Tuesday, September 16, 2014

Reflective Teacher Day 16: A Teacher with Superpowers? Oh man.....


     I want to preface this post with this: If I were ever granted a superpower, even in the classroom setting, I would still only use my power for good not evil. The second thing is this: this is a tough one for me. I love superheros and I think all adults who work with kids should wear a cape, but the traditional model of leaping tall buildings in a single bound or spinning webs or even having all the great tech tools like Batman. Hmm.....wait a minute, can you imagine a teacher-like Bat Signal? Now that would rock!!! A huge W in the skies of Mentor, Ohio would be funny. Check that. The skies in South Euclid....
     There can be only one!!! Quote from which movie? Anyone? Anyone? Highlander. Classic movie about immortals that can only die from a beheading and who occasionally fight each other. However, in the end when there are only two highlanders left, the last highlander standing gets the ability to hear what others are thinking. I know I know I don't want to hear what the students are thinking all the time, but if used wisely, this might aide me tremendously in the classroom.
     First off, I would have to have the ability to turn this power to hear others thoughts on and off at will and be able to control it quite well or I don't really want it. I would have to practice it so I could turn it on or off quickly or simply tune it out. This fact is key. One of biggest problems I have always had, especially teaching students history, is how to think historically. Remember, it's an unnatural act for many students. I have tried and tried and I don't know if after 21 years I have made a difference on this issue. I have tried scaffolding and modeling the behavior (demo my thinking, etc) students still have a difficult time with thinking this way. Many of these historical skills apply to other subjects and life as well!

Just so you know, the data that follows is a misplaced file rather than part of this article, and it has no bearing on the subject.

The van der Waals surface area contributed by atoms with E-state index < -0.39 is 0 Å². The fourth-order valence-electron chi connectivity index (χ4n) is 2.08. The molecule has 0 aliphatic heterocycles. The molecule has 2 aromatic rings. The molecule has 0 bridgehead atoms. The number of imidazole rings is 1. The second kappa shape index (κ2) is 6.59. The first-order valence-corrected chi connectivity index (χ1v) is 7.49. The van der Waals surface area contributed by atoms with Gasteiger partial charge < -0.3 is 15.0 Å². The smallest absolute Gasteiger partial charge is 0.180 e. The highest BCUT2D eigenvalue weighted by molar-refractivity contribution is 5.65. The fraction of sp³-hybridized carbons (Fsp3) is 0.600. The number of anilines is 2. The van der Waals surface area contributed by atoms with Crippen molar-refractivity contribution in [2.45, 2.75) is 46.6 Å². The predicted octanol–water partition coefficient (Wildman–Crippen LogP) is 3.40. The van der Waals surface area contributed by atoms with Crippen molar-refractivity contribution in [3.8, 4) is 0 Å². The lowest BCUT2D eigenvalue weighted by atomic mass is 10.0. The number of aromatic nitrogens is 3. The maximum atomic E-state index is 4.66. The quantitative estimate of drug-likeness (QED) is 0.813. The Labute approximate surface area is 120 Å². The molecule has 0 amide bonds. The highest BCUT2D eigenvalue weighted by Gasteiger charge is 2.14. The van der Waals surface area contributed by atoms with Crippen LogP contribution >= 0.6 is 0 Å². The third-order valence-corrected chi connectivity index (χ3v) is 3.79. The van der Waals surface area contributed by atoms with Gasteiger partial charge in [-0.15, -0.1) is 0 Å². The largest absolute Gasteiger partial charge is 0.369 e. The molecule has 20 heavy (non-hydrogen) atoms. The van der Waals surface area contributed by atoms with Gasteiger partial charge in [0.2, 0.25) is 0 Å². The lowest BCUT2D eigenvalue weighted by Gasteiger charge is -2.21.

If I had the ability to hear others thoughts, I could use it to help the students navigate the thought process and help them to see their flaws in thinking and how to guide them in the right direction. Thinking critically, asking the right questions, supporting thoughts with evidence are difficult skills to teach. If I could briefly "hear" the process as its going on, it might be easier to improve the process. As I am typing this, I realize how creepy this power would be and I wouldn't want to have everyone have it, but teaching these things takes a lot of time and practice. Can you imagine what a classroom would look like if there was a way to improve upon the skills that we all wish students had? I know all of us are fighting that fight, pushing students to use the skills to be critical thinkers, et al, but anything, even a superpower like this, that could help would make reaching ALL students a lot easier to do. 
    

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